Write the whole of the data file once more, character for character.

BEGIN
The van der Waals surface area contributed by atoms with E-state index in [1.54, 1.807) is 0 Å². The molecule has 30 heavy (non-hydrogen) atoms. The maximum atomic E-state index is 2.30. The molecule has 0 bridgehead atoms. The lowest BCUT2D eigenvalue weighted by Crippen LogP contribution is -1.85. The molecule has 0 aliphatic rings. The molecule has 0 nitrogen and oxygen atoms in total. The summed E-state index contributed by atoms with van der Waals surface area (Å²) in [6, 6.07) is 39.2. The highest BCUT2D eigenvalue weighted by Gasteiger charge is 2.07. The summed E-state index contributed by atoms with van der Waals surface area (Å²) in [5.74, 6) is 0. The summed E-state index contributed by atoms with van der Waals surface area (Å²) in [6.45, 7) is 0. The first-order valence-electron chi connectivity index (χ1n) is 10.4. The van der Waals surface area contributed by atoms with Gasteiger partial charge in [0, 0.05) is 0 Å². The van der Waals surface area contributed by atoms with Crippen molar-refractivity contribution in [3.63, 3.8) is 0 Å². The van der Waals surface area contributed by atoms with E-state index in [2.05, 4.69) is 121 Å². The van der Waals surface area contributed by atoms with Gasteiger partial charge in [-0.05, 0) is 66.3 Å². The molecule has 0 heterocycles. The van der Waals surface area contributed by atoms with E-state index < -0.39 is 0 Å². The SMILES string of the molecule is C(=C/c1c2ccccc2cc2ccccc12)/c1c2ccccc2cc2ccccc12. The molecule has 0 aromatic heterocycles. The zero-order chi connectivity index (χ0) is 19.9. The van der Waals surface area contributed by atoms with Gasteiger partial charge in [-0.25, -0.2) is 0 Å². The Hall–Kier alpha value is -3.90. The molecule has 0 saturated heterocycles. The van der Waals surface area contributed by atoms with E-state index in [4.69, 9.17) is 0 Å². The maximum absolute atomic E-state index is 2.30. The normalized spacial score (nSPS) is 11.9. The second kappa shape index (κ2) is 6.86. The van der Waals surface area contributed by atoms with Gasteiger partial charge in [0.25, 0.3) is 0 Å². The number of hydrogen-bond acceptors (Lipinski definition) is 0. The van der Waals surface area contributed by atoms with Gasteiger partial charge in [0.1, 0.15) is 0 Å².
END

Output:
The van der Waals surface area contributed by atoms with E-state index in [1.54, 1.807) is 0 Å². The molecule has 30 heavy (non-hydrogen) atoms. The maximum atomic E-state index is 2.30. The molecule has 0 bridgehead atoms. The lowest BCUT2D eigenvalue weighted by Crippen LogP contribution is -1.85. The molecule has 0 aliphatic rings. The molecule has 0 nitrogen and oxygen atoms in total. The summed E-state index contributed by atoms with van der Waals surface area (Å²) in [6, 6.07) is 39.2. The highest BCUT2D eigenvalue weighted by Gasteiger charge is 2.07. The summed E-state index contributed by atoms with van der Waals surface area (Å²) in [5.74, 6) is 0. The summed E-state index contributed by atoms with van der Waals surface area (Å²) in [6.45, 7) is 0. The first-order valence-electron chi connectivity index (χ1n) is 10.4. The van der Waals surface area contributed by atoms with Gasteiger partial charge in [0, 0.05) is 0 Å². The van der Waals surface area contributed by atoms with Crippen molar-refractivity contribution in [3.63, 3.8) is 0 Å². The van der Waals surface area contributed by atoms with E-state index in [2.05, 4.69) is 121 Å². The van der Waals surface area contributed by atoms with Gasteiger partial charge in [-0.05, 0) is 66.3 Å². The molecule has 0 heterocycles. The van der Waals surface area contributed by atoms with E-state index < -0.39 is 0 Å². The SMILES string of the molecule is C(=C/c1c2ccccc2cc2ccccc12)/c1c2ccccc2cc2ccccc12. The molecule has 0 aromatic heterocycles. The zero-order chi connectivity index (χ0) is 19.9. The van der Waals surface area contributed by atoms with Gasteiger partial charge in [-0.25, -0.2) is 0 Å². The Hall–Kier alpha value is -3.90. The molecule has 0 saturated heterocycles. The van der Waals surface area contributed by atoms with E-state index in [4.69, 9.17) is 0 Å². The maximum absolute atomic E-state index is 2.30. The normalized spacial score (nSPS) is 11.9. The second kappa shape index (κ2) is 6.86. The van der Waals surface area contributed by atoms with Gasteiger partial charge in [0.25, 0.3) is 0 Å². The number of hydrogen-bond acceptors (Lipinski definition) is 0. The van der Waals surface area contributed by atoms with Gasteiger partial charge in [0.1, 0.15) is 0 Å².